The fantasy of flight led people to dream up intricate designs in an attempt to imitate the flight of birds. Leonardo da Vinci sketched a vision of flying machines in his 15th century manuscripts. His work consisted of a number of wing designs including a human-powered ornithopter, the name derived from the Greek word for bird. Centuries later, when others began to experiment with his designs, it became apparent that the human body could not sustain flight by flapping wings like birds. [Figure 1-1] The dream of human flight continued to capture the imagination of many, but it was not until 1799 when Sir George Cayley, a Baronet in Yorkshire, England, conceived a craft with stationary wings to provide lift, flappers to provide thrust, and a movable tail to provide control.
Otto Lilienthal was a German pioneer of human flight who became known as the Glider King. [Figure 1-2] He was the first person to make well-documented, repeated, successful gliding flights beginning in 1891. [Figure 1-3] He followed an experimental approach established earlier by Sir George Cayley. Newspapers and magazines published photographs of Lilienthal gliding, favorably influencing public and scientific opinion about the possibility of flying machines becoming practical.
By the early 1900s, the famed Wright Brothers were experimenting with gliders and gliding flight in the hills of Kitty Hawk, North Carolina. [Figure 1-4] The Wrights developed a series of gliders while experimenting with aerodynamics, which was crucial to developing a workable control system. Many historians, and most importantly the Wrights themselves, pointed out that their game plan was to learn flight control and become pilots specifically by soaring, whereas all the other experimenters rushed to add power without refining flight control. By 1903, Orville and Wilbur Wright had achieved powered flight of just over a minute by putting an engine on their best glider design.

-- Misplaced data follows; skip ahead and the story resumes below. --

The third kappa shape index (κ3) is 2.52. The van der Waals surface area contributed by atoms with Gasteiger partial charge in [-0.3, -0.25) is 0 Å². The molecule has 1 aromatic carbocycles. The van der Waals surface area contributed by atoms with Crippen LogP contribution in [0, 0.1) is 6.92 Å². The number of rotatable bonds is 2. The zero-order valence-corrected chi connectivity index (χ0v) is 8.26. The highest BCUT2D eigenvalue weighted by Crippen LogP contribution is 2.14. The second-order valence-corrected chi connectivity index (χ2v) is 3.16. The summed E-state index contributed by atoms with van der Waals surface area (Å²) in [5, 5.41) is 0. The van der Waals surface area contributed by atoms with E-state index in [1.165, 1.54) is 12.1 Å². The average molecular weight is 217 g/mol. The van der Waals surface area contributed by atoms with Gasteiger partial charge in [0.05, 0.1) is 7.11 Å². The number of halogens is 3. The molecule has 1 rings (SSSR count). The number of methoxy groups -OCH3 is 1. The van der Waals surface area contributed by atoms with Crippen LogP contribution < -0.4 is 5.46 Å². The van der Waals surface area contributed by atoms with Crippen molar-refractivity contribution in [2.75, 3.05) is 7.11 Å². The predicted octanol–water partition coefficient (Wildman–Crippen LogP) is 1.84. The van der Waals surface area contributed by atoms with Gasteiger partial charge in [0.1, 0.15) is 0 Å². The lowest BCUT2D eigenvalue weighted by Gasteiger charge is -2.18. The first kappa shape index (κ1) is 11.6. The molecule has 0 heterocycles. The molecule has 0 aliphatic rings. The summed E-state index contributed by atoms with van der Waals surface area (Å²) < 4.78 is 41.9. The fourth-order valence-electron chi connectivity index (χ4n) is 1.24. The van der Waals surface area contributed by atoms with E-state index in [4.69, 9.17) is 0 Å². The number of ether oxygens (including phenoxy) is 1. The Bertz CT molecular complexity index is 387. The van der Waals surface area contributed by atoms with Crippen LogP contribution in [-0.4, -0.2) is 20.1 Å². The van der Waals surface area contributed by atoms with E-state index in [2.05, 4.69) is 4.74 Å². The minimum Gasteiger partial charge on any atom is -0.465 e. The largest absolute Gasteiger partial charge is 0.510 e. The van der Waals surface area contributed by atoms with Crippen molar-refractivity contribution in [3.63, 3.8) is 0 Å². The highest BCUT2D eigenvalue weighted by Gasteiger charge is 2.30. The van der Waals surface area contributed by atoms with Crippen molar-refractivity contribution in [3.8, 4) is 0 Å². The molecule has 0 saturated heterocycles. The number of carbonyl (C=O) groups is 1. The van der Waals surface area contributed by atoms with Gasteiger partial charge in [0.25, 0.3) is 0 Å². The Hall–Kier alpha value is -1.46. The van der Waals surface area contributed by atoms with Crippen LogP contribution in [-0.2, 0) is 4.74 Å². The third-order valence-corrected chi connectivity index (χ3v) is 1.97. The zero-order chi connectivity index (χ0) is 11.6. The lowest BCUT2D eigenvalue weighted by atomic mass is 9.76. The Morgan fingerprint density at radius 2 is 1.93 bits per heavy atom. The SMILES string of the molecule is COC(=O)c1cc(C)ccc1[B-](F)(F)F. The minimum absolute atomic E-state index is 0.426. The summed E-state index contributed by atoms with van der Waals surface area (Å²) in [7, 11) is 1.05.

By 1906, the sport of gliding was progressing rapidly. An American glider meet was sponsored by the Aero Club of America on Long Island, New York. By 1911, Orville Wright had set a world duration record of flying his motorless craft for 9 minutes and 45 seconds.
By 1920, the sport of soaring was coming into its own. Glider design was spurred on by developments in Germany where the World War I Treaty of Versailles banned flying power aircraft. New forms of lift were discovered that made it possible to gain altitude and travel distances using these previously unknown atmospheric resources. In 1921, Dr. Wolfgang Klemperer broke the Wright Brothers 1911 soaring duration record with a flight of 13 minutes using ridge lift. In 1928, Austrian Robert Kronfeld proved that thermal lift could be used by a sailplane to gain altitude by making a short out and return flight. In 1929, the National Glider Association was founded in Detroit, Michigan; by 1930, the first USA National Glider Contest was held in Elmira, New York. In 1937, the first World Championships were held at the Wasserkuppe in Germany.
By the 1950s, soaring was developing rapidly with the first American, Dr. Paul MacCready, Jr., taking part in a World Soaring Championships held in Sweden. Subsequently, Dr. MacCready went on to become the first American to win a World Soaring Championship in 1956 in France.
The period of the 1960s and 1980s found soaring growing rapidly. During this period, there was also a revival of hang gliders and ultralight aircraft as new materials and a better understanding of low-speed aerodynamics made new designs possible.
By the late 1990s, aviation had become commonplace with jet travel becoming critical to the world economy. Soaring had grown into a diverse and interesting sport. Modern high performance gliders are made from composite materials and take advantage of highly refined aerodynamics and control systems. Today, soaring pilots use sophisticated instrumentation, including global positioning system (GPS) and altitude information (variometer) integrated into electronic glide computers to go farther, faster, and higher than ever before.